Vacuum pump devices (or vacuum constriction devices) are a non-drug alternative for men who have erection problems following treatment for prostate cancer.
How do they work?
Generally, a man uses a special jelly that is applied around the base of the penis to create a “seal.” Trimming the pubic hair also may help make it easier to create this seal.
While either type requires some practice, the manual type may be a bit trickier because the man needs to use one hand to pump and another hand to hold the cylinder in the right position.
It also may take some time to master the right pumping action (not too slow or too fast). Some men may need to:
The pumping action causes blood to be drawn into the penis. Once the erection is achieved (which may take 10 to 20 minutes), a band called a constriction ring is placed around the base of the penis to help maintain the erection.
It may take some experimentation to find the right-sized band with the right amount of tension. Once the band is in place, the cylinder can be removed for lovemaking. Generally, the band should remain in place for no more than 30 minutes to prevent injury.
Tip: A battery-operated device may be easier for some men to use.
How well do they work?
Studies have shown that vacuum pump devices can be successful for treating erectile dysfunction (ED) following radical prostatectomy, especially when they are used together with medications for ED. The two appear to work together synergistically to aid penile rehabilitation.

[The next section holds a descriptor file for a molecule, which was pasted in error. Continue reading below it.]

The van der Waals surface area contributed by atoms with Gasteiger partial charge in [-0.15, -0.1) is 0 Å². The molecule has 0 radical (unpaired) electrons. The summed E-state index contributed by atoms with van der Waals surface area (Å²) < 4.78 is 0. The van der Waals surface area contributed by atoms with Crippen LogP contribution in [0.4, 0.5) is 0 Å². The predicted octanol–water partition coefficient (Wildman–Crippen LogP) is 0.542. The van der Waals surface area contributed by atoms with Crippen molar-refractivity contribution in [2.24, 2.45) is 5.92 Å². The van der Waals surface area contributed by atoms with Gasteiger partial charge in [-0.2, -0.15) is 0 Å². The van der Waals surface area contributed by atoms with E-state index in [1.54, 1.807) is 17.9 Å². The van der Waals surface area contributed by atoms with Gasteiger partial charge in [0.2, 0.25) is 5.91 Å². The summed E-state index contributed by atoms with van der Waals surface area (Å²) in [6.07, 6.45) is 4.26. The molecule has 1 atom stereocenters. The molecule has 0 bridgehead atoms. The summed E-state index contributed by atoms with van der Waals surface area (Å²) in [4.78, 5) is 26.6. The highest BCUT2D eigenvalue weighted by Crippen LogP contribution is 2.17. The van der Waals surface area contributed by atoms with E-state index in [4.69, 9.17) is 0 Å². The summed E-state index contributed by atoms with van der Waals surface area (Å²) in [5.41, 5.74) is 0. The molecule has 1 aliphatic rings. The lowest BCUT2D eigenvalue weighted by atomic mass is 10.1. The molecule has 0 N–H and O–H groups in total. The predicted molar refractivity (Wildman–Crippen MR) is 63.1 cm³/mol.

Many different styles are available
If you type in “vacuum devices for erection problems” in an Internet search engine, many different mail-order products will come up. But you want to make sure that:
The reason a pop-off valve is needed is because a device that applies too much pressure can actually cause injury to the penis. Also check with your health insurance to see which products are covered.
Your loved one should also tell his doctor if he:
A vacuum pump device may not be appropriate for men who have a very curved penis.
Discuss information from this website with a medical professional
Cornell University. Vacuum devices for erectile dysfunction. http://www.cornellurology.com/sexualmedicine/ed/vacuum.shtml. Accessed December 1, 2008.
Hoyland K, Vasdev N, Adshead MA. The use of vacuum erection devices in erectile dysfunction after radial prostatectomy. Rev Urol. 2013; 15(2):67-71.
National Kidney and Urologic Diseases Information Clearinghouse. Erectile Dysfunction. http://kidney.niddk.nih.gov/kudiseases/pubs/impotence. Accessed December 1, 2008.